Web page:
Four years ago, when musician Jason Tait moved back to Winnipeg after more than a decade in Toronto, he went about converting his detached garage into a home studio.
When it comes to keeping a venue running efficiently, one’s work doesn’t always fit into a neat job description. Such is the case for Kevin Mozdzen, the wizard of The Park Theatre.
Dana Smith and Tim Gray are as busy in the Winnipeg comedy scene as one can be. In addition to their own individual standup careers, Gray and Smith make up two-fifths of local sketch troupe H.U.N.K.S., performing live and recording a weekly podcast.
For visual artists Diana Thorneycroft and Michael Boss, it isn’t always easy to keep work at work. Despite the fact that both artists have studios, their Wolseley home is still pleasantly overflowing with art supplies and works in progress.
Filmmaker and educator Kevin Nikkel has built a career exploring local history. While his prolific portfolio also includes animation and drama, his primary focus is documentary filmmaking.
Alex Kohut started his career in vintage clothing as a thrifting wunderkind. The 23-year-old, who runs The Vintage Saint shop on Albert Street, got into the game at a young age.
For visual artist Chris Redekop, collaboration is the key to creativity.
For local graphic artist Hely Schumann, everything comes back to illustration. Despite a diverse and accomplished portfolio, Schumann still credits her first love to getting her where she is today.
Erin Cornelius loves the house she bought five years ago, but she didn’t buy it just for her own enjoyment.
The Uniter staff cat-bombs you with cute cat photos of our cats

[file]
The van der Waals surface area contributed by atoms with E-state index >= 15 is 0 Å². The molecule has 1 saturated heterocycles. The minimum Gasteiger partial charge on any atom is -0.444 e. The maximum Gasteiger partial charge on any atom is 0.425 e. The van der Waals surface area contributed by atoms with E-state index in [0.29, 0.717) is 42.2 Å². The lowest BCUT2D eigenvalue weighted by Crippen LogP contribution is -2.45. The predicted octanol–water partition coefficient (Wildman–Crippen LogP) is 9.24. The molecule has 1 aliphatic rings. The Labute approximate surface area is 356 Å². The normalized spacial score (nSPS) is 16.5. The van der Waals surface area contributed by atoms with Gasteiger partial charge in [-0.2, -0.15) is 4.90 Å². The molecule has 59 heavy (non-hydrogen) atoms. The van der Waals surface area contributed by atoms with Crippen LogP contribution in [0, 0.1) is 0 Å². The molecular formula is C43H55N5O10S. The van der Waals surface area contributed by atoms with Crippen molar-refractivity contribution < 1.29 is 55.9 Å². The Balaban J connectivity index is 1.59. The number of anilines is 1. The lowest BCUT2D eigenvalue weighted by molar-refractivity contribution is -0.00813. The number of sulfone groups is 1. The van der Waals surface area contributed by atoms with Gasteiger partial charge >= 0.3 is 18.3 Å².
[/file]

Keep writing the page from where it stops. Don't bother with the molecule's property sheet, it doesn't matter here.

It’s a classic punk rock story. Start a band, learn to play your instruments. In that order. For local punk outfit WHIP, it was the way to go, according to vocalist Ferro Bonham and guitarist Steve Krysko.
Local hip-hop artist Ari i.Q. has walked a long road to where he is today.
Winnipeg is a city where most creative people can be described as having a “diverse portfolio.” But, even by those standards, Tannis Kelm has a remarkably diverse portfolio.
Singer-songwriter and photographer Emily Senyk’s home is part of a story of personal triumph.
Royal Canoe embark on city-wide house party
“Stuff. You collect stuff along the way.” Fred Penner makes this offhanded remark in reference to his Osborne Village home, which is adorned with mementos, knick-knacks and heirlooms from a remarkable life in art and music.
Kate Sinclaire has created a feminist, body-positive indie porn empire. Through her websites Cherrystems and the newly launched Ciné Sinclaire, she’s creating empowering erotic material on her own inclusive terms.
Ro Walker Mills radiates optimism. The 26-year-old hip hop artist and LGBT* advocate’s Riverview home is a reflection of his personality: full of hope and positivity.
The downtown home of Andrew Eastman and Anthony Nelson is clearly a space inhabited by two people who live and breathe art.
Mona Faith Mousa takes a specific aesthetic approach to her Wolseley home. The spoken-word performance poet and community advocate says her white walls and sleek countertops are a necessity for her living space.